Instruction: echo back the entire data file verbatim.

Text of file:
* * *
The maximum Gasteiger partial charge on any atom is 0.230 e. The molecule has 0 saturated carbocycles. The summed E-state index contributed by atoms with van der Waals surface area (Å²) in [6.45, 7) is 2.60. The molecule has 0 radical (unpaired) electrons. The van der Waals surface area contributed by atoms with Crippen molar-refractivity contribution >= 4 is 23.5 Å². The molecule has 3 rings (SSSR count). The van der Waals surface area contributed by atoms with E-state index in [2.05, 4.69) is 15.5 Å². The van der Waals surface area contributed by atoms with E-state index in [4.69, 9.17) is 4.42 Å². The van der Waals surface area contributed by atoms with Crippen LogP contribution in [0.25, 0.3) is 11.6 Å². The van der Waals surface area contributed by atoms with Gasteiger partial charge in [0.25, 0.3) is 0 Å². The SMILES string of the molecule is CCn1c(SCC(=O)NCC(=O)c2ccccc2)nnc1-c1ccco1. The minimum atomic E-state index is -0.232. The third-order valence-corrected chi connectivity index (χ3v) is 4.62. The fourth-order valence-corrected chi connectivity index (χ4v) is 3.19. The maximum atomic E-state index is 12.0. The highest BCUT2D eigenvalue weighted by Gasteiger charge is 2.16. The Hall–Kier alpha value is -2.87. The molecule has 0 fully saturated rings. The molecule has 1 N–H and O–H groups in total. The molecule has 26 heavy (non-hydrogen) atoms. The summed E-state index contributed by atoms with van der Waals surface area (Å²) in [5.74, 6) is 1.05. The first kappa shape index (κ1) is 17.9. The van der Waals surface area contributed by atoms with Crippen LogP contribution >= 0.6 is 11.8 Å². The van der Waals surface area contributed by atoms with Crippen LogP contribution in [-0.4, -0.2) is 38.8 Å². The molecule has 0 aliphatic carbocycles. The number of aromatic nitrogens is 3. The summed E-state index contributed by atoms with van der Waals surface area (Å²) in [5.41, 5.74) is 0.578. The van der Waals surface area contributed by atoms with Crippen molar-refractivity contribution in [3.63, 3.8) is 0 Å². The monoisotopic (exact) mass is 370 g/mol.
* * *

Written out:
The maximum Gasteiger partial charge on any atom is 0.230 e. The molecule has 0 saturated carbocycles. The summed E-state index contributed by atoms with van der Waals surface area (Å²) in [6.45, 7) is 2.60. The molecule has 0 radical (unpaired) electrons. The van der Waals surface area contributed by atoms with Crippen molar-refractivity contribution >= 4 is 23.5 Å². The molecule has 3 rings (SSSR count). The van der Waals surface area contributed by atoms with E-state index in [2.05, 4.69) is 15.5 Å². The van der Waals surface area contributed by atoms with E-state index in [4.69, 9.17) is 4.42 Å². The van der Waals surface area contributed by atoms with Crippen LogP contribution in [0.25, 0.3) is 11.6 Å². The van der Waals surface area contributed by atoms with Gasteiger partial charge in [0.25, 0.3) is 0 Å². The SMILES string of the molecule is CCn1c(SCC(=O)NCC(=O)c2ccccc2)nnc1-c1ccco1. The minimum atomic E-state index is -0.232. The third-order valence-corrected chi connectivity index (χ3v) is 4.62. The fourth-order valence-corrected chi connectivity index (χ4v) is 3.19. The maximum atomic E-state index is 12.0. The highest BCUT2D eigenvalue weighted by Gasteiger charge is 2.16. The Hall–Kier alpha value is -2.87. The molecule has 0 fully saturated rings. The molecule has 1 N–H and O–H groups in total. The molecule has 26 heavy (non-hydrogen) atoms. The summed E-state index contributed by atoms with van der Waals surface area (Å²) in [5.74, 6) is 1.05. The first kappa shape index (κ1) is 17.9. The van der Waals surface area contributed by atoms with Crippen LogP contribution >= 0.6 is 11.8 Å². The van der Waals surface area contributed by atoms with Crippen LogP contribution in [-0.4, -0.2) is 38.8 Å². The molecule has 0 aliphatic carbocycles. The number of aromatic nitrogens is 3. The summed E-state index contributed by atoms with van der Waals surface area (Å²) in [5.41, 5.74) is 0.578. The van der Waals surface area contributed by atoms with Crippen molar-refractivity contribution in [3.63, 3.8) is 0 Å². The monoisotopic (exact) mass is 370 g/mol.